I had been looking forward to running the Whissendine 6ix (Six) mile race for some time – several years in fact. 2019 was the first year, I think, since moving to Grantham where there hadn’t been a Grand Prix on that weekend so I was able to make the short journey from Grantham to Whissendine for the Friday evening race.
The race marked the debut appearance for my Nike Vaporfly 4% race trainers. This hadn’t been intentional. Although I was curious as to their powers having seen many pro runners in them performing unbelievably and having been beaten by runners in races either wearing them or variants thereof, I had balked at the price of them considering the limited mileage they have before apparently falling apart.
By chance the day before Whissendine The Lincolnshire Runner posted on its Facebook page that they had been able to acquire a few pairs of Nike Vaporfly 4% and one of the sizes they had was mine (a 10). Not only did they have them in stock (A rarity indeed as they are usually only available in a select few outlets) they were selling them at £170, a significant saving on the RRP.
Normally you are just expected to comment on the post to secure your intention to purchase. I took no chances and was straight on the phone and giving them all my details with the promise that I would be there the following lunchtime to collect. The fact Lincolnshire Runner had them was particularly fortuitous as I had a fair amount of gift vouchers from them awarded as prizes in local races. Add to that cash I had also won and it meant that effectively I was going to pick these 195 gram wonders gratis.
As promised the following lunchtime, around seven hours before Whissendine, I was over in Lincoln in the running shop about to try on the shoes. As you are encouraged to whenever trying on a pair of trainers there the sales assistant suggested I head outside and try them out along the high street. This I did. I took three steps and was sold. No need to push them any further. I could see straight away what all the fuss was about.
While in store I tried on some other shoes I was curious about. The Hoka Carbon X disappointed – they felt less zingy than my Cliftons. The brand new Hoka Rincons however felt great – I vowed to grab a pair when they inevitably come down in price a little. I also ended up buying a couple of pairs of heavily discounted Nike Frees of various vintage. They have for many years been one of my staple training and racing shoes and was pleased to have some pairs to replace my ageing models. With the addition of some new Goodr running sunglasses I was distinctly lighter in the pocket than I had planned but pleased with my purchases and itching to get racing in the 4%s!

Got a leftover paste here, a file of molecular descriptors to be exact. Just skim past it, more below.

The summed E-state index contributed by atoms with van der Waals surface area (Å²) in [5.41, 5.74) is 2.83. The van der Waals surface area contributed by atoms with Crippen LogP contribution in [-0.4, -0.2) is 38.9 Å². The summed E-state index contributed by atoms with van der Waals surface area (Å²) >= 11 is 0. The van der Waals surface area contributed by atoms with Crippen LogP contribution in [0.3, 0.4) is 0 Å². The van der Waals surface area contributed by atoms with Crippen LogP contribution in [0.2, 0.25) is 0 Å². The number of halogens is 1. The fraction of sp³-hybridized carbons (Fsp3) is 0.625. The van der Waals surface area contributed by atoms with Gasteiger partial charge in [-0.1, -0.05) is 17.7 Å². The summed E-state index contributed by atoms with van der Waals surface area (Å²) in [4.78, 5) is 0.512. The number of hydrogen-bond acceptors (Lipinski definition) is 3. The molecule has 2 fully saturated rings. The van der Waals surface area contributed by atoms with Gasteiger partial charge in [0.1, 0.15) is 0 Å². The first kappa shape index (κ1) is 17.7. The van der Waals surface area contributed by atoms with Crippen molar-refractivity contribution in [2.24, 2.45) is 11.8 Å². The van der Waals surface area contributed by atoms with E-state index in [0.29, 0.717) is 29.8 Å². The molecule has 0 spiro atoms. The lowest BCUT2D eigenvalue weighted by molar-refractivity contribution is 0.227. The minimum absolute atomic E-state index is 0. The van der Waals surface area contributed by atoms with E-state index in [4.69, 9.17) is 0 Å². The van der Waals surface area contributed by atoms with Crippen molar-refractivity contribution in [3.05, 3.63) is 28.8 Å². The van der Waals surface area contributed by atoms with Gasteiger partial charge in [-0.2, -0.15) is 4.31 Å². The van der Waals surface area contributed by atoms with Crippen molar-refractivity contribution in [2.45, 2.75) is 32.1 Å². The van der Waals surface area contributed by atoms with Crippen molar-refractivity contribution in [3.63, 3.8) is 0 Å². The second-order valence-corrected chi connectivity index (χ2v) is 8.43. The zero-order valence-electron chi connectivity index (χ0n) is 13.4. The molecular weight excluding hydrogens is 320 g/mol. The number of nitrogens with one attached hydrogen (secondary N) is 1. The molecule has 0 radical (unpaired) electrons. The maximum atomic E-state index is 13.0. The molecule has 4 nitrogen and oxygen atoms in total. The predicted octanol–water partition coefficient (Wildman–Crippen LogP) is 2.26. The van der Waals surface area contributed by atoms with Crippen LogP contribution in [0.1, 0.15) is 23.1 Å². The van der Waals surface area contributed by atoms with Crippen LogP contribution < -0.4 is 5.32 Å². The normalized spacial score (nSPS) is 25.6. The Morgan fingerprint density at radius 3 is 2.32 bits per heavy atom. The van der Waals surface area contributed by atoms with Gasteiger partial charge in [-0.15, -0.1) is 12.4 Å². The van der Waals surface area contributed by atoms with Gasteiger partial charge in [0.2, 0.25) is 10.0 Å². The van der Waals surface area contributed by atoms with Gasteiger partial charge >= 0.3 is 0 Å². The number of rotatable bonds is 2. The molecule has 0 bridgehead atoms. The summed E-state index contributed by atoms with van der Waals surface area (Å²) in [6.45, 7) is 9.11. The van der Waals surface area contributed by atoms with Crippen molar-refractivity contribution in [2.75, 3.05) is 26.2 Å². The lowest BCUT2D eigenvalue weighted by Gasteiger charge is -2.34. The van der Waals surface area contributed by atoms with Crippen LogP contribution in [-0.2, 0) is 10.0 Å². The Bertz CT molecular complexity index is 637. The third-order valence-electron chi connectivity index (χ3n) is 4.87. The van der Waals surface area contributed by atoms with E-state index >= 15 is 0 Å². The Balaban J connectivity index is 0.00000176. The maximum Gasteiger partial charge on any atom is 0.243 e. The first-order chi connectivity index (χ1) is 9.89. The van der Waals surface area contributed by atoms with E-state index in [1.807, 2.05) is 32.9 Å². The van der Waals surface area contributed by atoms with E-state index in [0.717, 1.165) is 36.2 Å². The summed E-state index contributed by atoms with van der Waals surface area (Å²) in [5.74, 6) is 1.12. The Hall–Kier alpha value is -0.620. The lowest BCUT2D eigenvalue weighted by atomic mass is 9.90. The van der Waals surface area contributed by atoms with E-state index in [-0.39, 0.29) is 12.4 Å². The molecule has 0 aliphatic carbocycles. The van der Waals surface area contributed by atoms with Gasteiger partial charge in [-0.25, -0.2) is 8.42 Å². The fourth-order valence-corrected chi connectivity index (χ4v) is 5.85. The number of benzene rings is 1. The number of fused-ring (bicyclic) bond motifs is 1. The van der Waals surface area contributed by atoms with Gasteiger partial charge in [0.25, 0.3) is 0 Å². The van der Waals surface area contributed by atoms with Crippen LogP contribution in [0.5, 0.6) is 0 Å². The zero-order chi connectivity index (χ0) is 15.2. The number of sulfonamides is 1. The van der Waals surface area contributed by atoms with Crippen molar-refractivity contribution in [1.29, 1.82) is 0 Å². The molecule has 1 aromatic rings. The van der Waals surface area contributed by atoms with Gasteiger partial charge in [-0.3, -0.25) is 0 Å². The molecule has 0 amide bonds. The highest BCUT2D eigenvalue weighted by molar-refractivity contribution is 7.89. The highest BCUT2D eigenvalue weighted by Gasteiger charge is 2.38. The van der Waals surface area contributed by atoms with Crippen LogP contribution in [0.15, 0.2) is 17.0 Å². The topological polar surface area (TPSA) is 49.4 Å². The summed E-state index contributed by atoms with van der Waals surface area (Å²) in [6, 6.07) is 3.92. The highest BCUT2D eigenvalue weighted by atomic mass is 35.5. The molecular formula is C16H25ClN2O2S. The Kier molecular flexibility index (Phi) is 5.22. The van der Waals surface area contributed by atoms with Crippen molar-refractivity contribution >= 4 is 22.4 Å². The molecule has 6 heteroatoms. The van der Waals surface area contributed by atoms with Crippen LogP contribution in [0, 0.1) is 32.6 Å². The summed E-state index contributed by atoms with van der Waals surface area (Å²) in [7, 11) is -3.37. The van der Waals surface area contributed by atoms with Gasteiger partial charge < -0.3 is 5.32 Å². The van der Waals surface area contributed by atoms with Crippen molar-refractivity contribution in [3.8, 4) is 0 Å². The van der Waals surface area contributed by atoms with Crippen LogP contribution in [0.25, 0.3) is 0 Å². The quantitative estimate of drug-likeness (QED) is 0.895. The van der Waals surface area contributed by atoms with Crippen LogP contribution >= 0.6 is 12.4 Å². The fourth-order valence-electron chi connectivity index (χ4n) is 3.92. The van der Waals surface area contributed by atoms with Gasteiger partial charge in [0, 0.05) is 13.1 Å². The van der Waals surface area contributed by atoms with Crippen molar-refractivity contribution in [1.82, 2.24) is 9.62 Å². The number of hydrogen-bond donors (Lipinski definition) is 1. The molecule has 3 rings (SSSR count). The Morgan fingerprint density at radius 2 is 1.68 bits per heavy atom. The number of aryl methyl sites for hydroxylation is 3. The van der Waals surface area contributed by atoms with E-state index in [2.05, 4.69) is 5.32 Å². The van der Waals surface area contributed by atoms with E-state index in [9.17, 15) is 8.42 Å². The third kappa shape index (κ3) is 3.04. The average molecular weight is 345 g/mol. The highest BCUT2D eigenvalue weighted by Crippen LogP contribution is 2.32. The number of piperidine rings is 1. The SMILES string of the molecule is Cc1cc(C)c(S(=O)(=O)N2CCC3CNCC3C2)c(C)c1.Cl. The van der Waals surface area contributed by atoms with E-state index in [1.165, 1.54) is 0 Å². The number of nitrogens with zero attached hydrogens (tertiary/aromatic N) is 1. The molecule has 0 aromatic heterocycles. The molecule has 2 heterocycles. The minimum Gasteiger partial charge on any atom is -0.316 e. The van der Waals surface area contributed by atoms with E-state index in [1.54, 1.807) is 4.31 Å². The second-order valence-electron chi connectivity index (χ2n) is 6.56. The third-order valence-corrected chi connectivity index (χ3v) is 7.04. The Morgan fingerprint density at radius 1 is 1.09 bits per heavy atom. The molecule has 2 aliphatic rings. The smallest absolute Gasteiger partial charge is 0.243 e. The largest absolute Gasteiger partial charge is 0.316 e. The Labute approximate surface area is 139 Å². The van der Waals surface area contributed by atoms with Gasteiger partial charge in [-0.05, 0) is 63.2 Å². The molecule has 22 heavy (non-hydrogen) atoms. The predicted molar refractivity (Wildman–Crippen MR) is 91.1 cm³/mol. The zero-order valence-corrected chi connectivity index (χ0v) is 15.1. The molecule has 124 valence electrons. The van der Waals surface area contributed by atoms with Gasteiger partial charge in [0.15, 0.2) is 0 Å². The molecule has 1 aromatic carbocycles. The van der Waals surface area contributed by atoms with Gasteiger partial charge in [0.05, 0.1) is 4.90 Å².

I headed to Whissendine with my friend and training partner (bike especially) Stephen. He had, the previous week, completed the insanely hard Wasdale X Triathlon – an Ironman length triathlon held in the Lake District and without doubt the hardest triathlon in the country, if not Europe and the world! Having done brilliantly to finish well inside the top ten but having suffered badly with the heat of what turned out to be the warmest days of the summer, he was happy to just be supporting rather than competing.
Once in Whissendine and having worked out where the start and finish was in relation to the car park, I left Mr Hobday to his own devices exploring the village and its pub while I warmed up and killed a bit of time. I did the mile and a half long warm up in my Hoka Cliftons, my race shoe of the previous year or so and now a back-up to the Vaporfly’s which were to be saved for races only. The first steps in these shoes, other than walking to the start would be when racing! The warm up was unspectacular, the right Achilles needed plenty of stretching before it stopped becoming annoying.
Once back at the car park I gathered the GRC troops for a group photo and then went for one last comfort break before changing into the trainers. Feeling like no other trainer I’ve worn, I walked a little gingerly the 100 meters or so to the start line where I made small talk with several competitors – mostly discussing the weather, which at around 22C and sunny was pretty warm but for me, not an issue other than the (recently found, having been lost for nearly a year) GRC vest received a rare outing! Club mate Chris Limmer pointed out who he saw as my main threat – a 16 minute 5K runner who, as it happened, was also wearing the Vaporflys.
On time at 7:30pm we were sent, with little fanfare, on our way. Having discussed the race several times with another club mate Jonny Palmer (not racing this year, but who won the 6ix in 2017 having finished second a year earlier) he had urged me to start cautiously on the lightening fast downhill start for after around half a mile in the heart of the village the road kicked up for a stiff climb out of the village itself before heading out on an undulating loop with the bulk of the climbs between miles three and five miles before a quick downhill half mile to the finish.